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Simi Hit by Double Dose of Bad News on Economy : Finances: First Interstate Bancard will lay off 130. Due to a drop in sales tax revenues, the city imposes a hiring freeze.

TIMES STAFF WRITER

Tough economic times hit both the public and private sectors in Simi Valley on Wednesday as a major local employer announced plans to lay off 130 employees and city officials moved ahead with an immediate hiring freeze because of a steep drop in sales tax revenues.

First Interstate Bancard’s processing center on Surveyor Avenue will lay off employees in several different departments in April, said Carl Herman, senior vice president of the center. The center now employs about 700 people.

The layoffs are the result of a decision by the company to cut costs by contracting with Omaha-based First Data Resources Inc. to take over some of its operations, Herman said. Some of those will include credit card production and the processing of billing statements.

“We’ve been considering this for a long time,” Herman said. “It’s just more sensible to move out some of our operations.”

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Simi Valley Mayor Greg Stratton said he had talked with Herman earlier about the company’s restructuring and of possible layoffs.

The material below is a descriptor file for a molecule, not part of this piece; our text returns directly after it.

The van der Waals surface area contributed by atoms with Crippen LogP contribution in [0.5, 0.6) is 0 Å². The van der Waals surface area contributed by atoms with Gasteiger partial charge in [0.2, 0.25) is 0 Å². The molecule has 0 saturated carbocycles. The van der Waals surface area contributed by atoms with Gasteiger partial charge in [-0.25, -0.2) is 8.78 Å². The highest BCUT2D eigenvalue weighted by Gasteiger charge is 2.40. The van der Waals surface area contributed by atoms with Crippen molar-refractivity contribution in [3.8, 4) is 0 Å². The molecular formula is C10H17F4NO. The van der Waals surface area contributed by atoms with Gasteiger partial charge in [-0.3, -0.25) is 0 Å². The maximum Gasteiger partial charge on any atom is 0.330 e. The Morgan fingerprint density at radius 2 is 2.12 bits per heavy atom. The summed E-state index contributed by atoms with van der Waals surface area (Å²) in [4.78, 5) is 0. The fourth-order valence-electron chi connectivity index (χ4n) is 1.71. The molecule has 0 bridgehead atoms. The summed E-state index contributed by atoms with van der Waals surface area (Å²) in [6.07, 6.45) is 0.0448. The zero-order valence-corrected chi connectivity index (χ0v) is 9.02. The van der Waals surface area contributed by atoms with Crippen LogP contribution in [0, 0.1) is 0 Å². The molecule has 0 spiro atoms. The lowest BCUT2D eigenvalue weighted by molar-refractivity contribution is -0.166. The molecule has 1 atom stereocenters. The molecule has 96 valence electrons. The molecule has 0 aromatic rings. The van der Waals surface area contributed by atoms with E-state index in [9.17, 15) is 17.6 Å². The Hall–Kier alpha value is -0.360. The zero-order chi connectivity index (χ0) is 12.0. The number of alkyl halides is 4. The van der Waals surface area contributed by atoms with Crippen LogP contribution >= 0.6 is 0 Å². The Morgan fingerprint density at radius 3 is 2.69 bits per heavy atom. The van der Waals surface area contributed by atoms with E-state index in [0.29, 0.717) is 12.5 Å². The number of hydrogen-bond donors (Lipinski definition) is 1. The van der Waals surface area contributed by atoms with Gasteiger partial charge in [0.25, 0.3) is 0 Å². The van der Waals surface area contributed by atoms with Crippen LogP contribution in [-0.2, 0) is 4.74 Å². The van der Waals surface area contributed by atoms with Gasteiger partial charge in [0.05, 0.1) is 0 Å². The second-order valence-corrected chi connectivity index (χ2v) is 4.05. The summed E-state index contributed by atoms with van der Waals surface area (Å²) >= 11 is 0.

“It’s unfortunate,” he said. “It’s not a major blow, but . . . we obviously don’t like it.”

Stratton said the good news is that First Interstate Bancard will keep the bulk of its operations in Simi Valley.

Meanwhile, City Manager Lin Koester issued a memo to department managers Tuesday announcing a hiring freeze.

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“Because revenue is down we’re just taking some steps to offset those losses so we don’t have problems down the road,” said Laura Herron, the city’s budget administrator. No layoffs or cuts in services are planned.

Herron said the hiring freeze is effective immediately and will cover every area except the Police Department. Last January, the city imposed a partial freeze on hiring in some departments, but that action was subject to appeal by individual department managers.

Herron said the city currently employs 511 people but is budgeted for 542. The budget director said the city was recruiting 24 people to fill vacancies in such areas as public works and environmental services before Tuesday’s announcement. In addition to the job freeze, equipment purchases of $500 or more have also been put on hold.

“We felt it was better to tighten the reins,” Stratton said. “We felt we better act fast and head off the problems.”

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Herron said the city collected a total of $2.4 million in sales tax revenue from July 1 through Nov. 30, compared to $2.9 million for the same period last year, representing about a 17% decline. Other cities this week also reported large losses in sales tax revenue, including a 19% drop in Camarillo, 13% in Ventura and 9% in Oxnard.